He argues that Bytedance would have to comply with the Chinese national security law – and lie about it if asked. He believes that TikTok is therefore unable to guarantee data cannot be accessed by the Chinese state.
According to an investigation by BuzzFeed News, leaked audio from internal company meetings has shown China-based ByteDance employees have repeatedly accessed the data of US users.
An internal investigation at TikTok parent company ByteDance in December found that several employees accessed the TikTok data of at least two US journalists.
TikTok’s CEO Shou Zi Chew will testify before a House committee in March about the app’s security and privacy practices and its ties to China through ByteDance.
Critics of TikTok argue that high-profile individuals are likely to be particular targets for Chinese intelligence services who want to gather information on the work of foreign governments. Last month the US military shot down a suspected Chinese spy balloon off the coast of South Carolina and a Chinese tracking device was discovered inside a UK government car in January.
Duncan Smith believes China is a “systemic threat” to the UK and has accused the UK government of being “asleep at the wheel” on its relations with the country.
Before speaking to PoliticsHome for this story, Duncan Smith threw his mobile phone in the cupboard of his office and shut the door, joking: “It’s the only way to make sure China isn't listening”.
He thinks that MPs using the app “don’t have a clue” how it works, and strongly believes the UK should follow the example of the US and EU and ban TikTok on government devices, and for a shift in tone from the UK government towards identifying China – and companies associated with it – as hostile.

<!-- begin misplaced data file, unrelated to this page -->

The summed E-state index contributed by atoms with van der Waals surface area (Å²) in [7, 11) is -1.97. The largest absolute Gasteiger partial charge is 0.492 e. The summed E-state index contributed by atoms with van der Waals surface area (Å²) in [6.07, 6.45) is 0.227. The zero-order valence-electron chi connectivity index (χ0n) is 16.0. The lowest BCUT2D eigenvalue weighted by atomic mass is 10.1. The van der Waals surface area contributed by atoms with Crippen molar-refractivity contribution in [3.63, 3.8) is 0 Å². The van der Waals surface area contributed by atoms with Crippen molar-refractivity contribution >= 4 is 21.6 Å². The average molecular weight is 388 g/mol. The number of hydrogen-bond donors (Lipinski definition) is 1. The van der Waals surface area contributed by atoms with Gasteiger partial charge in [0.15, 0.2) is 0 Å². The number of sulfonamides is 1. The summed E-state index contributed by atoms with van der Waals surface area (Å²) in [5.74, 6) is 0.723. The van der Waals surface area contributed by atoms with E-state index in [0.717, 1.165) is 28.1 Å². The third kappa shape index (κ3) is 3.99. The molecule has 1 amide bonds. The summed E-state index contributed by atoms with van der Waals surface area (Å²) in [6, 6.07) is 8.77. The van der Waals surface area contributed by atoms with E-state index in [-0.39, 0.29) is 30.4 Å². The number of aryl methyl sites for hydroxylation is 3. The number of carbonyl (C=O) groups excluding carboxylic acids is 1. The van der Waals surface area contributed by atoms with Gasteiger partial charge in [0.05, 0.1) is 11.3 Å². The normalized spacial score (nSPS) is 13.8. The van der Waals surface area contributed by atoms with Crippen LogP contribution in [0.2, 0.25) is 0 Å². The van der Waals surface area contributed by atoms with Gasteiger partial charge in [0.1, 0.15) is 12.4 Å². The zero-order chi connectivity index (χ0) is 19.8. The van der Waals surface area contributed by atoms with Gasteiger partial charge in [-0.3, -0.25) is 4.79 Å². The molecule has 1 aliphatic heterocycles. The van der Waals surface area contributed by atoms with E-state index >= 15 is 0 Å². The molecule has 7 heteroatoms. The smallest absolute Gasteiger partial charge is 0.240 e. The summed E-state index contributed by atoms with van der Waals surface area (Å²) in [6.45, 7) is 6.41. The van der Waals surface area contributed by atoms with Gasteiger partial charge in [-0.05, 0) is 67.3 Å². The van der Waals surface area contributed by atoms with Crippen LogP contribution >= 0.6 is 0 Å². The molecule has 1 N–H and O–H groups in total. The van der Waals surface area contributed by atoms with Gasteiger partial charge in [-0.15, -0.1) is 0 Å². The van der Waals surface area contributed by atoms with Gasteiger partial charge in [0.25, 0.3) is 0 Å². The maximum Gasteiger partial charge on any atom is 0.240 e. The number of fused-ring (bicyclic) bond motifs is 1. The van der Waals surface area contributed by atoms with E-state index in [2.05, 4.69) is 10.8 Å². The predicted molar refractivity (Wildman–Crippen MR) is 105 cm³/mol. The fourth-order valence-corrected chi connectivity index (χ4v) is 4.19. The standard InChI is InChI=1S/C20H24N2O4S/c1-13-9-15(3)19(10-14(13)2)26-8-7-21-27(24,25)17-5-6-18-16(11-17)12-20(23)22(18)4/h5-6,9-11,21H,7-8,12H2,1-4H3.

“Get off it,” he urged his TikTok-enthusiast colleagues. “You have no idea what [China] are doing using your telephone, they are data harvesting,” he continued.
“All the people that you connect with on TikTok, TikTok will data harvest them as well."
While Duncan Smith acknowledged many government-issued devices don’t necessarily have TikTok installed, there is no outright ban on this being the case and the government has not issued any advice on the potential risks associated with MPs using TikTok on government or personal phones.
“The government can't seem to make a point of giving any guidance at all,” Duncan Smith complained.
He described the Foreign Office as “hopeless” on national security and wants the government to involve the Government Communications Headquarters (GCHQ) in delivering workshops and writing advice to parliamentarians to encourage them off the app.
Alicia Kearns, Conservative MP and chair of the foreign affairs select committee and fellow China “hawk” would also like to see TikTok banned from government devices.
She believes that “TikTok staff can hunt down anyone who uses TikTok to get the data they want on them,” describing it as “the dream app for any hostile state”.
Kearns wants a “national conversation” about the perceived risks of TikTok. “We need to recognise the fact that while democratisation of information is a really good thing, there are also vulnerabilities that come with technologies as well,” she said.
According to TikTok, it has been in regular conversations with the UK government to keep them briefed on the company’s plans in Europe.
A TikTok source told PoliticsHome that they had tried to directly engage with Duncan Smith and Kearns directly about their concerns on multiple occasions, but that the MPs had not responded to their requests.
In support of her argument, Kearns cites a report by joint US and Australia cyber security organisation Internet 2.0 that accused the app of having twice as many trackers, which can help understand the user better, as the average social media platform in the industry in its source code, and collecting data in a way that is “overly intrusive and not necessary for the application to function”.
Co-CEO of Internet 2.0 Robert Potter said the organisation wants to ensure TikTik users “have all the facts” about the platform, but stopped short of committing to a position on who should and shouldn’t use the app.